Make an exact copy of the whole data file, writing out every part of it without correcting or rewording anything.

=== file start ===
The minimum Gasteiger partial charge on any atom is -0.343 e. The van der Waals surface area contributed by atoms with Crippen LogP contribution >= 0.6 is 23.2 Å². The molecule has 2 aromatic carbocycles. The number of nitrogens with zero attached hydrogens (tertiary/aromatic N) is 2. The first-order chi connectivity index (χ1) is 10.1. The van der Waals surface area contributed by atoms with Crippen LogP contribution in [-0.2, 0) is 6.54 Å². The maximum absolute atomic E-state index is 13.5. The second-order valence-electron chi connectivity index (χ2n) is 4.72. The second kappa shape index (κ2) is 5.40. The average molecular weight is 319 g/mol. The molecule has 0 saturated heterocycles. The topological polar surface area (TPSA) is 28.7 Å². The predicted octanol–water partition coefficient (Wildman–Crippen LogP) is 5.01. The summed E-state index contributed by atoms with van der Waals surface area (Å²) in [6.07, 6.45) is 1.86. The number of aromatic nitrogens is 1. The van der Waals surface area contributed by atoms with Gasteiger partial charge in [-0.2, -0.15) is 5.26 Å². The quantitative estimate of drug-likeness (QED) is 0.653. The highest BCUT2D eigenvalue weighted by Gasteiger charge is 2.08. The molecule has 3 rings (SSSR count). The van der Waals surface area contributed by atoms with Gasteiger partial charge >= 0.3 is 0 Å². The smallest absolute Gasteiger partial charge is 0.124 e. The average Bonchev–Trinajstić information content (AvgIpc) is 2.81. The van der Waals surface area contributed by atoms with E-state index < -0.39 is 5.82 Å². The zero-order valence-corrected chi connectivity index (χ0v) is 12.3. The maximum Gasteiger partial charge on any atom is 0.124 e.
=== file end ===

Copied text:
The minimum Gasteiger partial charge on any atom is -0.343 e. The van der Waals surface area contributed by atoms with Crippen LogP contribution >= 0.6 is 23.2 Å². The molecule has 2 aromatic carbocycles. The number of nitrogens with zero attached hydrogens (tertiary/aromatic N) is 2. The first-order chi connectivity index (χ1) is 10.1. The van der Waals surface area contributed by atoms with Crippen LogP contribution in [-0.2, 0) is 6.54 Å². The maximum absolute atomic E-state index is 13.5. The second-order valence-electron chi connectivity index (χ2n) is 4.72. The second kappa shape index (κ2) is 5.40. The average molecular weight is 319 g/mol. The molecule has 0 saturated heterocycles. The topological polar surface area (TPSA) is 28.7 Å². The predicted octanol–water partition coefficient (Wildman–Crippen LogP) is 5.01. The summed E-state index contributed by atoms with van der Waals surface area (Å²) in [6.07, 6.45) is 1.86. The number of aromatic nitrogens is 1. The van der Waals surface area contributed by atoms with Gasteiger partial charge in [-0.2, -0.15) is 5.26 Å². The quantitative estimate of drug-likeness (QED) is 0.653. The highest BCUT2D eigenvalue weighted by Gasteiger charge is 2.08. The molecule has 3 rings (SSSR count). The van der Waals surface area contributed by atoms with Gasteiger partial charge >= 0.3 is 0 Å². The smallest absolute Gasteiger partial charge is 0.124 e. The average Bonchev–Trinajstić information content (AvgIpc) is 2.81. The van der Waals surface area contributed by atoms with E-state index < -0.39 is 5.82 Å². The zero-order valence-corrected chi connectivity index (χ0v) is 12.3. The maximum Gasteiger partial charge on any atom is 0.124 e.